Today I've a slightly different post for you - How to change the brake pads on a motorbike! Specifically this is a how to on my bike a 95 CBR600F, but it's very similar on most bikes and really isn't that hard to do!
If you've never done this before a Hayne's manual/someone who knows what they are doing is going to come in very handy! Haynes manuals are especially useful as it'll have the torque settings. You'll also need a pair of brake pads for each calliper on the bike - I got mine direct from Honda for £50.00 for both sets, a screw driver (check what screws you have on your bike), allen keys, brake cleaner (Make sure it's suitable for use on all brake parts), piston tool, nylon brush, brass brush, spray copper grease and red rubber grease. We also used a sonic cleaner but it is possible to clean everything by hand, but it's way easier to use a sonic cleaner - and handily my husband had one from when he'd changed the brake pads on his bike.
I'd also recommend one of these handy little dishes - it's magnetic so if you knock it over you won't loose all your screws! (Which, if you're me, you'll knock over a lot!)
The first thing to do is remove the pinch bolt that holds the calliper in place over the brake disk, mine came away pretty easy with a screwdriver.
Next, carefully remove the screws that hold the brake calliper, you should then be able to lift the entire unit off of the brake disk - do this very gently else you run the risk of scratching your disk or wheel. Make sure you keep the calliper supported as letting it hang can damage the hose.
Either put everything in the sonic cleaner or clean the items by hand using the brake cleaner and a nylon brush.
The next step step is to clean the calliper - spray this generously and scrub with the nylon brush, once you've done this - you'll then want to clean the pistons - to get the pistons to come out place the piston tool in between the pistons and the side of the calliper, fully shut, then pump the brake leaver to get the pistons to move out - stop before it becomes too tight to remove the tool. Give these a really good clean with the nylon brush and use the brass brush if there are any stubborn marks to get these clean. Coat the outside of the pistons with a thin layer of red rubber grease and use the piston tool to push them back into the calliper.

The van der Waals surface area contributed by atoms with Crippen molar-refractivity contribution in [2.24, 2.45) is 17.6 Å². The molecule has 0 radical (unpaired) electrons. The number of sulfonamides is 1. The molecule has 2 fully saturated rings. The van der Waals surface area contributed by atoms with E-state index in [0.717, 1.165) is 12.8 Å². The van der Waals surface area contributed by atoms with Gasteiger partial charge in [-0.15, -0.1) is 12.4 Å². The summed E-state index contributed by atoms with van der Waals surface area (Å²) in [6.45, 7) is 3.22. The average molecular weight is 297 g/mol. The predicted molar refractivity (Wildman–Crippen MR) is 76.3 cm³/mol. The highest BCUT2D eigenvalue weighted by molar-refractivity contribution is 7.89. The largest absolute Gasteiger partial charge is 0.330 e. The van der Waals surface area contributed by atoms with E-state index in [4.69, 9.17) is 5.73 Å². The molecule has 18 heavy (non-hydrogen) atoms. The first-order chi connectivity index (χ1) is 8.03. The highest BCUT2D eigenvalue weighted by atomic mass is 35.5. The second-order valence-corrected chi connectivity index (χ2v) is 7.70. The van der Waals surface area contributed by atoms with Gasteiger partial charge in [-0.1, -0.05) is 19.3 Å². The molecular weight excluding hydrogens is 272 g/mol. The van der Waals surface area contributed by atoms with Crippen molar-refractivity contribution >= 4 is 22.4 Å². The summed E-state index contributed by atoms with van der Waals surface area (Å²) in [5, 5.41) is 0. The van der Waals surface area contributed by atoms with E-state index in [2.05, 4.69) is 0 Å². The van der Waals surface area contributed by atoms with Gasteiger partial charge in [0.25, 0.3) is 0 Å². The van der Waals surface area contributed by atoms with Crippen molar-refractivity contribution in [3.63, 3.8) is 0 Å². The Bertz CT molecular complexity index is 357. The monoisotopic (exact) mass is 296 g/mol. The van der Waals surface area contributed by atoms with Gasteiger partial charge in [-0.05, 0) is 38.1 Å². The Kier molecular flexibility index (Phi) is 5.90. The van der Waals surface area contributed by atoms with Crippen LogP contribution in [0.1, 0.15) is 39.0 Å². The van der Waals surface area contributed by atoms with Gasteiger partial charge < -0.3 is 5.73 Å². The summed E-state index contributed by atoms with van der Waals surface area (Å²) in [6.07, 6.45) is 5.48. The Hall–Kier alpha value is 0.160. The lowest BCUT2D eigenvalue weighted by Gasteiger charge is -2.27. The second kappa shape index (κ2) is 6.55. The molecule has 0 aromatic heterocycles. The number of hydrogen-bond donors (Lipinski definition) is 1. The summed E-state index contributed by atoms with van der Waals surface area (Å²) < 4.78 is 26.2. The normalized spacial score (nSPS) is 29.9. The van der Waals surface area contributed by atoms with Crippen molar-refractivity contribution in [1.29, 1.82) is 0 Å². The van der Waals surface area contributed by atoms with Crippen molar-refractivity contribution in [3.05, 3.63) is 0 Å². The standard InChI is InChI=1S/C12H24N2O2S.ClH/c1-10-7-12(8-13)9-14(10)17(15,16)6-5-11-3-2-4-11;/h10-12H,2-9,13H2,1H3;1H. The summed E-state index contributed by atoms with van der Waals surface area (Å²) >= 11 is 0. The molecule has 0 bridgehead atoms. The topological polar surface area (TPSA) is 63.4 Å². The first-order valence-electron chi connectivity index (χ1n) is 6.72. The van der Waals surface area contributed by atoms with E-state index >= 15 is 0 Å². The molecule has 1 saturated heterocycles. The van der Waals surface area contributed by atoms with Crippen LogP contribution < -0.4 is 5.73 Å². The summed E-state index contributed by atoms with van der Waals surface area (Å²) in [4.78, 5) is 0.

By this point the remaining parts should be clean, lay them out on some clean sheets of kitchen towel. Remove the new brake pads from the packets and lay these down also being careful not to touch the fronts of the pads.
Next spray everything with the copper grease - be very careful NOT to get this on the front of the brake pads.
Lastly you can admire the awesome shade of soot you've accumulated on your hands/arms/face during the entire process!
Once you've finished changing both I suggest you check everything is working as it should do with a very gentle ride up and down the road - and remember the new pads will need to bed in so don't go crazy with them!
Ta-ta for now